The Origin of Toyoken

Toyoken was founded in 1889, when Konosuke Ito opened a Gyu-Nabe restaurant under the name Imafuku in Mita-Shikoku-cho, Tokyo.
In 1897, the western cuisine restaurant Toyoken was opened next to Imafuku at the recommendation of Hirobumi Ito and his successive ministers. It’s first head chef was Eihichiro Kitagaki followed by Tokuzo Akiyama, who later became a chef to the Emperor, were the first of many superb chefs who passed through its kitchen.
Toyoken was then acclaimed as the Imperial Household Agency’s most frequented restaurant, leaving its mark on the Meiji Era.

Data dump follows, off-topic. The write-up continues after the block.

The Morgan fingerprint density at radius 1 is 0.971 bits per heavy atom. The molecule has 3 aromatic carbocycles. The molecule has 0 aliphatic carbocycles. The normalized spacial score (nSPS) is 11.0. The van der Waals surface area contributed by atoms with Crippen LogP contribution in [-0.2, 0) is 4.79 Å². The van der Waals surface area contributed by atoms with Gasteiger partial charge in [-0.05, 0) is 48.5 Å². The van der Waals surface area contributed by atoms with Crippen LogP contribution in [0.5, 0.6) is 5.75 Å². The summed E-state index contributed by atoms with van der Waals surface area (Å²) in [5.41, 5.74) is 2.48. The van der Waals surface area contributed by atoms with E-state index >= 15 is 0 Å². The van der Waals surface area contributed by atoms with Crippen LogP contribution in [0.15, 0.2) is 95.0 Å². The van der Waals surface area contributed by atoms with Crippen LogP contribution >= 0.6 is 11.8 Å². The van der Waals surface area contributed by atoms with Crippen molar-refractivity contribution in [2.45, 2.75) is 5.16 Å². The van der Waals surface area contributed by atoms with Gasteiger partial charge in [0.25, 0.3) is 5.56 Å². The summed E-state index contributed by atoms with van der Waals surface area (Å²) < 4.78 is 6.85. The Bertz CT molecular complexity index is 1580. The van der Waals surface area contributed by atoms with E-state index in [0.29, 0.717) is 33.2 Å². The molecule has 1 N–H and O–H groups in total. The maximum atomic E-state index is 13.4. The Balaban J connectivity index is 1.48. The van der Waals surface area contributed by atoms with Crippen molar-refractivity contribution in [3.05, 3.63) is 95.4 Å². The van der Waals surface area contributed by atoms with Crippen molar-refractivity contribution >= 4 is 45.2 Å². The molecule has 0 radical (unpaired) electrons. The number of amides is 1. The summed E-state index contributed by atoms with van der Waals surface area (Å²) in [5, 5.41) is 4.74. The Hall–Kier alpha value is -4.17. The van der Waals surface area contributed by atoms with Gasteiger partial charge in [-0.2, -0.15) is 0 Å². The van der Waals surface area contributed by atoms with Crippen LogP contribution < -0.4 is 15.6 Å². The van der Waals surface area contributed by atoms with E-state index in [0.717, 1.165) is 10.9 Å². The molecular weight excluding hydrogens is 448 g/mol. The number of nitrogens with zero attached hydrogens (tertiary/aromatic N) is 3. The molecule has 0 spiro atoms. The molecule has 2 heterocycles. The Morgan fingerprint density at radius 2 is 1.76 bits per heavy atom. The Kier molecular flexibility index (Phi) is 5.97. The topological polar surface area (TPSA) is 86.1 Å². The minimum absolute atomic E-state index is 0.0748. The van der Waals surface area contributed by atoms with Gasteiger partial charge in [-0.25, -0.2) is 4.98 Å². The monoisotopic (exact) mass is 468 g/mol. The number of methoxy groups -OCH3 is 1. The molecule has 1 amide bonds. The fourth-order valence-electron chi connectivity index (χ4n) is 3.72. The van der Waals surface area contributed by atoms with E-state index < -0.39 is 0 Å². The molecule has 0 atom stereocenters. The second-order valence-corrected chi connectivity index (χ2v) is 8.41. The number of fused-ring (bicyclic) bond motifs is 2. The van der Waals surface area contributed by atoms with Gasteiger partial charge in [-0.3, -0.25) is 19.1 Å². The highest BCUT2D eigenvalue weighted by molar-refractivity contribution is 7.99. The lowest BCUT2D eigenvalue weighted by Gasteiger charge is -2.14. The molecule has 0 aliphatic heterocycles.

Currently, the head office is located in Tsu City, Mie Prefecture, and inheriting its history and tradition, Western Cuisine Toyoken is connecting its history to the future in Moto Akasaka, Tokyo.

Jet black curry. The start was in the beginning of the Showa Era with a ceramic potter and entrepreneur, known in the saying “Rosanjin in the East, Handeishi in the West.” Handeishi Kawakita asked, “Is a black curry possible?”
After a trial-and-error process, the Toyoken specialty Black Curry, which has been handed down, was completed.
The curry takes about a month to make, slowly stewing the curry with high quality Matsusaka beef lard, flour and secret spices. We continue to protect the taste even today. The curry, made with care, is mellow and has a sweetness and richness that comes from the Matsusaka beef, a flavor that cannot be imagined from its black appearance.